So, here's what you need to do in order to move up from E):
-Don't apply for the job that is available on getting the job that will be open later.
-Build your network....and make sure it's current.
-Grow your brand by using social media and affinity groups

Usually companies (Human Resources Directors, hiring managers) hear from candidates when there is a position that has been posted. I suggest that you contact them when you are not looking for a job. You should reach out to a company you are interested in before hand and setup an exploratory meeting. These meetings are solely for you to learn more about the company in a more comfortable environment (Vs. a job search). Once you are in the office - that's your chance to let them learn about you. If this is done correctly, the H.R. Director introduces you to other members of that company (for you to network with)....the end result will be you moving up to C).

How many times do you meet people at social events and get their business card, only to never contact them.....this is a missed opportunity. If you organize your network correctly (and maintain it current because people change jobs often) when a position opens up - you should be able to draw from your relationships someone who can directly or by association assist you in getting to C).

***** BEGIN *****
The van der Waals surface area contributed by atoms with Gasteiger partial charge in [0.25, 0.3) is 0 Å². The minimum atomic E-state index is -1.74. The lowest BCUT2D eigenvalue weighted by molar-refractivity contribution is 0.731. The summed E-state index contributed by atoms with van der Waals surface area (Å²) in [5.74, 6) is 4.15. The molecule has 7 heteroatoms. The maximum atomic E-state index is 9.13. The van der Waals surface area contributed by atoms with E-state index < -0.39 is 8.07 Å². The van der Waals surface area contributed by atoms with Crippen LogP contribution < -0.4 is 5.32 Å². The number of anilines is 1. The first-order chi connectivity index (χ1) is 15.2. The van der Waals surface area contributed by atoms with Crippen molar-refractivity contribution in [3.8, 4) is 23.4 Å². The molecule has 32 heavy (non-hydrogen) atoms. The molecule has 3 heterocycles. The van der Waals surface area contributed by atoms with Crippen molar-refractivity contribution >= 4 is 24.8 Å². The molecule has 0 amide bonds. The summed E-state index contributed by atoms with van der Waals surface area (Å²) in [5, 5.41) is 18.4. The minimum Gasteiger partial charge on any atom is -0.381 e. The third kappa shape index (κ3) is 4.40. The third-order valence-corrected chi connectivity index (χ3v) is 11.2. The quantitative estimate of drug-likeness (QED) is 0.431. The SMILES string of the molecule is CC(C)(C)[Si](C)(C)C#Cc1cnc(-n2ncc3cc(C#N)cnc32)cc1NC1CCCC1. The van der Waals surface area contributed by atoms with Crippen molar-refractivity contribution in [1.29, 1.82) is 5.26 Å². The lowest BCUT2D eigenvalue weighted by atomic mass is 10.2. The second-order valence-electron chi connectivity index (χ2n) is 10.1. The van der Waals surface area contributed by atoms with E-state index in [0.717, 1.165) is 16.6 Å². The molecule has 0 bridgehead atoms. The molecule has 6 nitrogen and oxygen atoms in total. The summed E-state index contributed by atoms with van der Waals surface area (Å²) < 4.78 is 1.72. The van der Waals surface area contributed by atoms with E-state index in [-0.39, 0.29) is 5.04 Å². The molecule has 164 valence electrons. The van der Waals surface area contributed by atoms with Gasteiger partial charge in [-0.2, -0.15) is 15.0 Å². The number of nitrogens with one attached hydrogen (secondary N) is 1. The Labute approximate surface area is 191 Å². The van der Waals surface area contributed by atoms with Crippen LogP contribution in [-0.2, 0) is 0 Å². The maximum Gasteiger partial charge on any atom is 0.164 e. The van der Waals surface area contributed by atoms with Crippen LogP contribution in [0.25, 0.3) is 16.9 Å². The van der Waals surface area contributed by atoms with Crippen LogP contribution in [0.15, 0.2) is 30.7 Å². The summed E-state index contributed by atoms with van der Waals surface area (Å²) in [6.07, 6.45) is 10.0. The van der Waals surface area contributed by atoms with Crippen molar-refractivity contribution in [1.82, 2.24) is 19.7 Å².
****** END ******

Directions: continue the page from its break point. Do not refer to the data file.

Example: A job is posted with XYZ Company in New York City. You don't know anyone at the NYC branch, however - you do have a contact who works at XYZ Company, only they're based out of Chicago. You contact that person (since they are in the B) position) to help introduce you to someone who is based out of NYC. Now you increased your chances of getting an interview while at the same time expanding your network.

Even if no one in your network works for XYZ Company.....someone in your network is sure to know an employee at the company (from their own network) takes some digging, but all you need to do is connect the dots.

Finally - grow your brand. There are enough social media tools to market yourself effectively. Facebook, Linkedin and Twitter are among the most popular ones. If you use social media just for entertainment -- you are missing a great opportunity to network. Social media helps you engage people that share your interests and can help you in your job search. When a job is posted -- go to Linkedin and see if you know anyone who works for that company and if you don't -- well, just apply the example above via Linkedin.